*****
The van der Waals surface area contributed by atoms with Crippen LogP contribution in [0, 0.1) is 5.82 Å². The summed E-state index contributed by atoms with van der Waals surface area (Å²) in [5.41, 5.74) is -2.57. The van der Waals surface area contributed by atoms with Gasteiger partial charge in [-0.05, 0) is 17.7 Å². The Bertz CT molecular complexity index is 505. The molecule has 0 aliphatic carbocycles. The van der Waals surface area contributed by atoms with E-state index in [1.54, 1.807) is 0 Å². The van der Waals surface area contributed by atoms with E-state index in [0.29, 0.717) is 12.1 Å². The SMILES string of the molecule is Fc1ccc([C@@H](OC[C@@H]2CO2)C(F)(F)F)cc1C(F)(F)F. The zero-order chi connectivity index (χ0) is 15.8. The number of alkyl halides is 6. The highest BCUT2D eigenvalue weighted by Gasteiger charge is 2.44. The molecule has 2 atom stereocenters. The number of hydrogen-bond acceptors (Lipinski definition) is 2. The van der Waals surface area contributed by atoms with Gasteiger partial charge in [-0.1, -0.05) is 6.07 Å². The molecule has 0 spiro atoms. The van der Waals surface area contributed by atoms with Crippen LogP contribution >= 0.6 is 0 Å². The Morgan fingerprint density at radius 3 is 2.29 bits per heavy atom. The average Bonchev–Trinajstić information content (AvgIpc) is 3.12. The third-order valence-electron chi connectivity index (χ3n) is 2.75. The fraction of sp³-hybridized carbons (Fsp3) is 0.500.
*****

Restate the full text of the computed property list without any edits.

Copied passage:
The van der Waals surface area contributed by atoms with Crippen LogP contribution in [0, 0.1) is 5.82 Å². The summed E-state index contributed by atoms with van der Waals surface area (Å²) in [5.41, 5.74) is -2.57. The van der Waals surface area contributed by atoms with Gasteiger partial charge in [-0.05, 0) is 17.7 Å². The Bertz CT molecular complexity index is 505. The molecule has 0 aliphatic carbocycles. The van der Waals surface area contributed by atoms with E-state index in [1.54, 1.807) is 0 Å². The van der Waals surface area contributed by atoms with E-state index in [0.29, 0.717) is 12.1 Å². The SMILES string of the molecule is Fc1ccc([C@@H](OC[C@@H]2CO2)C(F)(F)F)cc1C(F)(F)F. The zero-order chi connectivity index (χ0) is 15.8. The number of alkyl halides is 6. The highest BCUT2D eigenvalue weighted by Gasteiger charge is 2.44. The molecule has 2 atom stereocenters. The number of hydrogen-bond acceptors (Lipinski definition) is 2. The van der Waals surface area contributed by atoms with Gasteiger partial charge in [-0.1, -0.05) is 6.07 Å². The molecule has 0 spiro atoms. The van der Waals surface area contributed by atoms with Crippen LogP contribution >= 0.6 is 0 Å². The Morgan fingerprint density at radius 3 is 2.29 bits per heavy atom. The average Bonchev–Trinajstić information content (AvgIpc) is 3.12. The third-order valence-electron chi connectivity index (χ3n) is 2.75. The fraction of sp³-hybridized carbons (Fsp3) is 0.500.